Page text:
We used the VGA clock for most modules. The timing is synchronized with the VGA clock and, thus, the VGA screen can be updated within the time gap between drawing two consecutive frames. The skin color detection is fast, and, thus, enables the camera to track the player's hand motion in real time. The speed of the ball is controlled by the low frequency clock. We purposely chose this so that the ball can move at a reasonable speed.
There is very minimal noise within the lab setting. Since the coordinates of the paddle are determined by the position of the player's hand, when the player moves his hand too fast, the movement of the paddle becomes less stable. Additionally, the relative position between the camera and the player's hand is important. If the player locates his hand too far away or too close to the camera, the detection scheme can become less accurate. When the ball moves too fast, the player can become excited and move his hand out of the camera's view. This, obviously, also affects the accuracy of the detection scheme. We added several low pass filters to keep the paddle from moving too fast. Although this helps reduce some noise, we were still unable to obtain perfect movement for the paddle. We learned that there are also other factors that affect the detection accuracy. We tried to set up the camera and light in various ways and realized the camera was not very good at detecting the player's hand at the left and right edges of the VGA screen. The light settings play an important role in helping the camera detect the hand motion. Hence, when setting up the game, the player needs to pay additional attention to the light settings to ensure the camera can correctly detect the skin color before he starts playing. Overall, we were impressed with how accurate our skin color detection algorithm was since we chose a very narrow range for the skin color intensity check. Since we have been able to verify the camera's ability to detect most skin colors, this exceeds our expectation.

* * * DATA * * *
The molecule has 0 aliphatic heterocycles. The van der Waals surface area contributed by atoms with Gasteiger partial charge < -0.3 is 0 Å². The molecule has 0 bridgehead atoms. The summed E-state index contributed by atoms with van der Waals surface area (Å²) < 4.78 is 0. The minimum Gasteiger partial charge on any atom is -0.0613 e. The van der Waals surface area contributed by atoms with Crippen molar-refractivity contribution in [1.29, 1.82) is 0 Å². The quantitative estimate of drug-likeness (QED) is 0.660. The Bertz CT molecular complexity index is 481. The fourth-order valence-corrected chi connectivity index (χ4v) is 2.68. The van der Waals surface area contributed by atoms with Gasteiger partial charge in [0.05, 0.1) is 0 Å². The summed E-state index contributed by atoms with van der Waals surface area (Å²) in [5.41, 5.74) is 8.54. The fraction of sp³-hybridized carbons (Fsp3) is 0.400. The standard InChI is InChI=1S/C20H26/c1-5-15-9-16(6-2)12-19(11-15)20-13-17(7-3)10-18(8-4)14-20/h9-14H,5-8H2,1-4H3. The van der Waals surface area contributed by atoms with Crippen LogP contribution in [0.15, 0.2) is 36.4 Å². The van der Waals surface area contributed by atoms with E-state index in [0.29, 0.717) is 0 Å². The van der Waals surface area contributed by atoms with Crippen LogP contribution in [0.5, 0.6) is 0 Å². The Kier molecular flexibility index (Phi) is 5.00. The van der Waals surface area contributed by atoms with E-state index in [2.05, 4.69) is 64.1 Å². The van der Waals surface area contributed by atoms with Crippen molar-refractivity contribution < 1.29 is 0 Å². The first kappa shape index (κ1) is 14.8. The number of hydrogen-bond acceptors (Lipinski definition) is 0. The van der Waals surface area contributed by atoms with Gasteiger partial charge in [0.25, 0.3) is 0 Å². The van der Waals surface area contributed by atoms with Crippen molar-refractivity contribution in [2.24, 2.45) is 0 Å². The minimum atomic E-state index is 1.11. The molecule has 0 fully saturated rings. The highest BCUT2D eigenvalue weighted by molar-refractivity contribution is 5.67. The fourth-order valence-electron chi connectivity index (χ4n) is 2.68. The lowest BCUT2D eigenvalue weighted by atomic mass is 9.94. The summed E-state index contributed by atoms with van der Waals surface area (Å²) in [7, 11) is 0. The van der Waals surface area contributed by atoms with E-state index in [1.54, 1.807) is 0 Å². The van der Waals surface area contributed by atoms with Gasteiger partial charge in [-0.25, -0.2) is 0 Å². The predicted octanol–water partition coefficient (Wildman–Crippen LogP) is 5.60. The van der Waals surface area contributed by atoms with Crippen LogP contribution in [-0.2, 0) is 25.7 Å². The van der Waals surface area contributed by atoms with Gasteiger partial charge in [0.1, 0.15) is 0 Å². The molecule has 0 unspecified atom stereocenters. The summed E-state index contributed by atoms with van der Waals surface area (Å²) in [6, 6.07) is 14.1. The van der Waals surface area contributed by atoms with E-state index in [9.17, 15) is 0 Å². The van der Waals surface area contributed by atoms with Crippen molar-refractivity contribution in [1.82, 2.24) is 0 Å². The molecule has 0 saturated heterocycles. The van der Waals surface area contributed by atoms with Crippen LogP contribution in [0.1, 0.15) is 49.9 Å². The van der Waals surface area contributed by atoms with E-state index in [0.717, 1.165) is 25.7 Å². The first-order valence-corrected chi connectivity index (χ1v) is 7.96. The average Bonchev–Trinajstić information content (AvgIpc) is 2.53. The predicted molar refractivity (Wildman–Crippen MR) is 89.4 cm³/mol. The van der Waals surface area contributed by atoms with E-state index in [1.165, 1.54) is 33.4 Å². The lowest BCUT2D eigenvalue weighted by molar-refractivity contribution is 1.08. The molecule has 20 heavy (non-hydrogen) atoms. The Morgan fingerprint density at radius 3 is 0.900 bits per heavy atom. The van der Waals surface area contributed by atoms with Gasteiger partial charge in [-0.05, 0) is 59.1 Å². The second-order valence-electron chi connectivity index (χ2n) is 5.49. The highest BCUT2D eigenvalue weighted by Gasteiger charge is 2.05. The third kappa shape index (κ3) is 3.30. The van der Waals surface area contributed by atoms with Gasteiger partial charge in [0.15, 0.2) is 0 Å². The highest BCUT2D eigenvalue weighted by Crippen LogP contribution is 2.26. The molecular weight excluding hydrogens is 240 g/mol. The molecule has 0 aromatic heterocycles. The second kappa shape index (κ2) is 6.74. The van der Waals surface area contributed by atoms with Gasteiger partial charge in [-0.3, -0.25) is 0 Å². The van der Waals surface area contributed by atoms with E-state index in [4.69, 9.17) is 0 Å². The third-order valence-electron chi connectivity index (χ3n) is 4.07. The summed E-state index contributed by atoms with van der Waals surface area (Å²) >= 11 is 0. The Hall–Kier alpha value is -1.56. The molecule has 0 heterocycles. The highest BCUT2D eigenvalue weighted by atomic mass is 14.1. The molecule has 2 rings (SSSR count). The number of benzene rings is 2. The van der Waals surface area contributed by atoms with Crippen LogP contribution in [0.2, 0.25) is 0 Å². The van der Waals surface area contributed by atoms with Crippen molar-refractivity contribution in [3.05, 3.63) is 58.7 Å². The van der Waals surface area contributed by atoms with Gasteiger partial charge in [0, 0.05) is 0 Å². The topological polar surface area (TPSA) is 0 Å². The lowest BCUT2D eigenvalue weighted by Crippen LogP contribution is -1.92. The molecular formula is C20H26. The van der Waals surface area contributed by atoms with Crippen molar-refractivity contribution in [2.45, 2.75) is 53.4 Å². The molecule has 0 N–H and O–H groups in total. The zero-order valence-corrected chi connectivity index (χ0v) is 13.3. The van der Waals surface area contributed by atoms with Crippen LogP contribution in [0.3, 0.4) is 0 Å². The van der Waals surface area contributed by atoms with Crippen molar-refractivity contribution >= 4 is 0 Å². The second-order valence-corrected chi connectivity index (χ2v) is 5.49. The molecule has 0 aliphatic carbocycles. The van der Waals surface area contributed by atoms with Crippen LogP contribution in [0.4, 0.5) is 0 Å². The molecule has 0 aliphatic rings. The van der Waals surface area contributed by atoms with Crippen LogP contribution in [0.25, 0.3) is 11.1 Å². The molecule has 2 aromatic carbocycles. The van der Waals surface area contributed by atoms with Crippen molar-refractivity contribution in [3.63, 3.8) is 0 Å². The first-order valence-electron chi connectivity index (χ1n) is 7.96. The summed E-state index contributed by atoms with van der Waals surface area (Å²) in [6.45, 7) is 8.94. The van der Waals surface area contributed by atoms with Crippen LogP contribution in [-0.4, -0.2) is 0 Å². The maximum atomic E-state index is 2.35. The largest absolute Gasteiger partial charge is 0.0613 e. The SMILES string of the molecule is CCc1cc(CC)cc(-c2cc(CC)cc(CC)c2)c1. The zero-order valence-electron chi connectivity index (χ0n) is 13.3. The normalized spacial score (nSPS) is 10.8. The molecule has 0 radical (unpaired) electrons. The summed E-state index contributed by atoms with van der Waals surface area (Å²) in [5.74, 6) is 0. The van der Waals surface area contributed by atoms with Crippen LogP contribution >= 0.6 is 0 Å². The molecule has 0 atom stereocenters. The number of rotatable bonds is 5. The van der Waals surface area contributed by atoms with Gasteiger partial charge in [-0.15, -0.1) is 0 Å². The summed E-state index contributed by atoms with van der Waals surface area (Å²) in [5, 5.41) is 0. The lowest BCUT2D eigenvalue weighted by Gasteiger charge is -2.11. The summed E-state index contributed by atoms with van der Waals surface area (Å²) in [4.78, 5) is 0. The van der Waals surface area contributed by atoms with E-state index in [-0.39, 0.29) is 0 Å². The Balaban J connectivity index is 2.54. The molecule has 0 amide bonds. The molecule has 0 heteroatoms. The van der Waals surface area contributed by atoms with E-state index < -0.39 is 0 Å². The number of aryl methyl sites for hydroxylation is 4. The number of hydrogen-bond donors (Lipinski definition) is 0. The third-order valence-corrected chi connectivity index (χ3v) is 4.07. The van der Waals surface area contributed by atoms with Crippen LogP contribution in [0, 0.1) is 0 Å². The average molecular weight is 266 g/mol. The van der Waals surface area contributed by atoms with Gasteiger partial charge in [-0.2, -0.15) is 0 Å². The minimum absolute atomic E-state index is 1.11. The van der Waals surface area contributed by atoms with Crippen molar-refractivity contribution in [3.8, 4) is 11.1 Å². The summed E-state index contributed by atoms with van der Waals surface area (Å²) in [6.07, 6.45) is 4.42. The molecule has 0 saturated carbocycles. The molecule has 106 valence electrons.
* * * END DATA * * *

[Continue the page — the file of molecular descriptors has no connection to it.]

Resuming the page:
Since no additional equipment is required, anyone can play the game by simply waving their hand in front of the camera to control the paddle. This is an easy, yet very fun, game to play and, especially, has been proved as one of the most effective ways for students to relieve stress during finals week.
See below for some photos of our project
This is how we set up the game
Beginning of the game
When the ball hit the bricks, their colors faded or they disappeared, depending on the number of hits
The player can move the paddle up
... or down
... or left
... or right
When the player lost the game, a message is displayed